The geometric forms, bold palette and dynamic impulse are indicative of the influence of Post-Impressionism and Birnberg’s radical engagement with British modernism.

Clara Birnberg was the epitome of a ‘new woman’; a member of the Women’s Freedom League suffragette movement, pacifist, vegetarian and pioneering artist working during a tempestuous time in Britian’s history. Her work has been aptly described by Sarah MacDougall, the Head of Collections at the Ben Uri Gallery and Museum, as reflecting ‘the national gulf between the forward movement of emerging modernist art and the traditionalism at the heart of the war effort and society at the time.’[1] This work, completed in the years immediately preceding World War I, demonstrates Birnberg’s artistic positioning at the very forefront of British Modernism.

Birnberg (who later married Stephen Weinstein and then anglicised her name to Clare Winsten), was born in Romania 1894 to Galician Jewish parents Michael and Fanny Birnberg (nee Feige Zallermayer), who fled the pogroms travelling via Romania and later Germany. In c.1902, Birnberg and her family immigrated to London’s East End. It was within this East End Jewish...

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Clara Birnberg was the epitome of a ‘new woman’; a member of the Women’s Freedom League suffragette movement, pacifist, vegetarian and pioneering artist working during a tempestuous time in Britian’s history. Her work has been aptly described by Sarah MacDougall, the Head of Collections at the Ben Uri Gallery and Museum, as reflecting ‘the national gulf between the forward movement of emerging modernist art and the traditionalism at the heart of the war effort and society at the time.’[1] This work, completed in the years immediately preceding World War I, demonstrates Birnberg’s artistic positioning at the very forefront of British Modernism.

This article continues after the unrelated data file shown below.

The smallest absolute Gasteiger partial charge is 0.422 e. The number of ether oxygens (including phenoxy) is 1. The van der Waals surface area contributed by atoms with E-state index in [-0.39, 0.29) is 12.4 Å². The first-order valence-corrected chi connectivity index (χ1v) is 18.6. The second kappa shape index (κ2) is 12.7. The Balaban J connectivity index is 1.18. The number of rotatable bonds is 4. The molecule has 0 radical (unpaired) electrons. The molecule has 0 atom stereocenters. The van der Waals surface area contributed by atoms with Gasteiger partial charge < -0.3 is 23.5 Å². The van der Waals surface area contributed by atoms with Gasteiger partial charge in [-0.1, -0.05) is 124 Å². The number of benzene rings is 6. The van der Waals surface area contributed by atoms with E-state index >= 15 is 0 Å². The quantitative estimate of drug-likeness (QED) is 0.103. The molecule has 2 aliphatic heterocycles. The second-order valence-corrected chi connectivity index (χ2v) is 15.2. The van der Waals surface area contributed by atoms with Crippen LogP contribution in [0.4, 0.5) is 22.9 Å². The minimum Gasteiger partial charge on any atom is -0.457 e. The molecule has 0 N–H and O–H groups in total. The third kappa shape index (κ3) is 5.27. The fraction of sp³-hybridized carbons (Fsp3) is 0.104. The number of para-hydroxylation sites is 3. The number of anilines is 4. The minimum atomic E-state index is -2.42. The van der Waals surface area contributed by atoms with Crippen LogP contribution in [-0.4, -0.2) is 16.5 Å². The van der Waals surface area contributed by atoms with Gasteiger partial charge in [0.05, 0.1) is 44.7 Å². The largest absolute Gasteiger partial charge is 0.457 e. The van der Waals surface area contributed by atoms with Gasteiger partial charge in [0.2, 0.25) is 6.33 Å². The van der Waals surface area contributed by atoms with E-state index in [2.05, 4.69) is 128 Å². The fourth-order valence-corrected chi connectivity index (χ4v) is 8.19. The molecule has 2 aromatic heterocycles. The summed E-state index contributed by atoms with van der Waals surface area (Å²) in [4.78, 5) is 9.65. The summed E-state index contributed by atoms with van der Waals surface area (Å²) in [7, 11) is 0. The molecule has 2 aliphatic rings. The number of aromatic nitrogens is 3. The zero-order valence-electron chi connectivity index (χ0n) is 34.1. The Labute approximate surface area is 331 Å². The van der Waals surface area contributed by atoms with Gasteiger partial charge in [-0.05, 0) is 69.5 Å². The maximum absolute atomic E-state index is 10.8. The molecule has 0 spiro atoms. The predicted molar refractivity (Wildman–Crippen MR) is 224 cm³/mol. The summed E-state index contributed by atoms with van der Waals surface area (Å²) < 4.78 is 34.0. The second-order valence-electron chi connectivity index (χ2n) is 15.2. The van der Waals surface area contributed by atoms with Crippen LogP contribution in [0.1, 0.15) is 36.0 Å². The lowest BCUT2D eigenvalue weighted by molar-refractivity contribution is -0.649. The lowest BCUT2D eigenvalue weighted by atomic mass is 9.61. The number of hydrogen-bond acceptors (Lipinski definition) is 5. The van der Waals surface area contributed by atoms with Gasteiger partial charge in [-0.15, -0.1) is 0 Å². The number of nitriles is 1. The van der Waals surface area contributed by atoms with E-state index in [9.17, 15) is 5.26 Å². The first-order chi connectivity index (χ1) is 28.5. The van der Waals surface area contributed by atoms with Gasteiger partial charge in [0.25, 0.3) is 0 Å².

Birnberg (who later married Stephen Weinstein and then anglicised her name to Clare Winsten), was born in Romania 1894 to Galician Jewish parents Michael and Fanny Birnberg (nee Feige Zallermayer), who fled the pogroms travelling via Romania and later Germany. In c.1902, Birnberg and her family immigrated to London’s East End. It was within this East End Jewish community, centred around Whitechapel and Stepney, that Birnberg thrived and gained recognition within a group of emerging young artists.

After gaining a scholarship from the London County Council, Birnberg attended the Royal Female School of Art, before she transferred to the Slade School of Fine Art in 1910 aged 18. Her years at the Slade coincided with Roger Fry’s two seminal Post-impressionist exhibitions; the significant influence of which is starkly apparent in her early works.[2] At the Slade, Birnberg surrounded herself with painters and sculptors whose work would equally become heavily influenced by European modernism - particularly Cubism, Fauvism and Futurism. She became the only female member of a group of 14 artists known as the ‘Whitechapel Boys’, a Jewish group of artists and writers whose experimentation with abstracted and geometric forms became highly influential in the development of British Modernism. Determined and strong willed, Birnberg held her own in the male dominated group which included artists such as Jacob Epstein, Isaac Rosenberg and David Bomberg. Much like the Whitechapel writers, she has been referred to as ‘poor, talented, ambition and vocal … also overtly political.’[3]